## Course Outline

• segmentGetting Started (Don't Skip This Part)
• segmentStatistics and Data Science: A Modeling Approach
• segmentPART I: EXPLORING VARIATION
• segmentChapter 1 - Welcome to Statistics: A Modeling Approach
• segmentChapter 2 - Understanding Data
• segmentChapter 3 - Examining Distributions
• segmentChapter 4 - Explaining Variation
• segmentPART II: MODELING VARIATION
• segmentChapter 5 - A Simple Model
• segmentChapter 6 - Quantifying Error
• segmentChapter 7 - Adding an Explanatory Variable to the Model
• segmentChapter 8 - Models with a Quantitative Explanatory Variable
• segmentPART III: EVALUATING MODELS
• segmentChapter 9 - The Logic of Inference
• segmentChapter 10 - Model Comparison with F
• segmentChapter 11 - Parameter Estimation and Confidence Intervals
• segmentPART IV: MULTIVARIATE MODELS
• segmentChapter 12 - Introduction to Multivariate Models
• segmentChapter 13 - Multivariate Model Comparisons
• segmentFinishing Up (Don't Skip This Part!)
• segmentResources

### list Statistics and Data Science: A Modeling Approach

Book
• College / Advanced Statistics and Data Science (ABCD)
• College / Statistics and Data Science (ABC)
• High School / Advanced Statistics and Data Science I (ABC)
• High School / Statistics and Data Science I (AB)
• High School / Statistics and Data Science II (XCD)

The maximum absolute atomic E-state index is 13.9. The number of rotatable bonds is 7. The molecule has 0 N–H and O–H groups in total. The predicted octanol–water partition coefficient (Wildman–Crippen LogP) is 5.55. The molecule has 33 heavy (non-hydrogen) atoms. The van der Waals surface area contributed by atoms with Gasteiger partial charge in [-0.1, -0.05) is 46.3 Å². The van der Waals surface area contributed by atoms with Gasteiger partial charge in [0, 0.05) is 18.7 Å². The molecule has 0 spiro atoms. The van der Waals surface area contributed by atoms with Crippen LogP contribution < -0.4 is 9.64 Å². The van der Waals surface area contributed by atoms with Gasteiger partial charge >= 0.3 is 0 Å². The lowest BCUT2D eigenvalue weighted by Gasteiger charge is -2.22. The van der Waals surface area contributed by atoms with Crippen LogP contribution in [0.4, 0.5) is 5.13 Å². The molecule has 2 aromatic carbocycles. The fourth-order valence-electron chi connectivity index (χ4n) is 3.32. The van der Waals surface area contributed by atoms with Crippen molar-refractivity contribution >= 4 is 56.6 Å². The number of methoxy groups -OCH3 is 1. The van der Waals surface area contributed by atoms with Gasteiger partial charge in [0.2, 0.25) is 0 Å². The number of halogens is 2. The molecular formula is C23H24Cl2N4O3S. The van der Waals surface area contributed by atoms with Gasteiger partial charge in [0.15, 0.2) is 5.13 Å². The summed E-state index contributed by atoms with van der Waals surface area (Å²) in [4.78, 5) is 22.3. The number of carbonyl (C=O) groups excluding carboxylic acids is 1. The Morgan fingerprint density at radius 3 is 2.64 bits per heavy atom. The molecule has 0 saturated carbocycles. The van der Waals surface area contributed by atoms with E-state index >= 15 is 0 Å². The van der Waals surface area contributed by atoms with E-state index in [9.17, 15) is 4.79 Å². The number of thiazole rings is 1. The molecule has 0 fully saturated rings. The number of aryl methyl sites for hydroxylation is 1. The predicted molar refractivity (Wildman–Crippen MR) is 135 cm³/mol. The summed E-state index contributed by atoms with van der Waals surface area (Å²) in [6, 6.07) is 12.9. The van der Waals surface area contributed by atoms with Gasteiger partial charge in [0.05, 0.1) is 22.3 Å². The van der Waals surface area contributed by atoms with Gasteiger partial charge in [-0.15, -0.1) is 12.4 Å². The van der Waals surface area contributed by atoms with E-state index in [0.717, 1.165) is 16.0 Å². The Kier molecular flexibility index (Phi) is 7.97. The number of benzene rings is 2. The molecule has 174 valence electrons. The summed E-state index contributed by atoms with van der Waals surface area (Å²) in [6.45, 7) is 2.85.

## 13.11 Error and Inference from Models with Multiple Quantitative Predictors

### Unpacking the ANOVA Table for FEV ~ HEIGHT + AGE

As with all statistical models, this one produces a predicted value on the outcome variable for every data point. By subtracting each predicted value from the actual value in the data we get residuals, and from there we get sums of squares, PRE, and F. Everything works the same way here as with previous models.

Add some code to the window below to generate the ANOVA table for the FEV ~ HEIGHT + AGE model.

require(coursekata) # delete when coursekata-r updated fevdata <- read.table('http://jse.amstat.org/datasets/fev.dat.txt') colnames(fevdata) <- c("AGE", "FEV", "HEIGHT", "SEX", "SMOKE") fevdata <- data.frame(fevdata) # saves the multivariate model multi_model <- lm(FEV ~ HEIGHT + AGE, data = fevdata) # write code to produce the ANOVA table supernova(multi_model) multi_model <- lm(FEV ~ HEIGHT + AGE, data = fevdata) supernova(multi_model) # temporary SCT ex() %>% check_error()
CK Code: D2_Code_Unpacking_01
Analysis of Variance Table (Type III SS)
Model: FEV ~ HEIGHT + AGE

SS  df      MS        F    PRE     p
------ --------------- | ------- --- ------- -------- ------ -----
Model (error reduced) | 376.245   2 188.122 1067.956 0.7664 .0000
HEIGHT                 |  95.326   1  95.326  541.157 0.4539 .0000
AGE                 |   6.259   1   6.259   35.532 0.0518 .0000
Error (from model)    | 114.675 651   0.176
------ --------------- | ------- --- ------- -------- ------ -----
Total (empty model)   | 490.920 653   0.752   

There are many things you could have observed. We notice that the PRE for the whole model is .77 (rounded) so this model explains a lot of error. We also noticed that height uniquely reduces error more than age. We also noticed huge Fs for every row (Fs larger than 4 are worth talking about and these are way bigger than that) – for the degrees of freedom we spent, we have reduced a lot of error.

### Comparing Models of the DGP

We’ve been able to explain a lot of the variation in the data with this model. But is this a good model of the DGP? We need to engage in some model comparison to decide which model we will select as our best model of the DGP.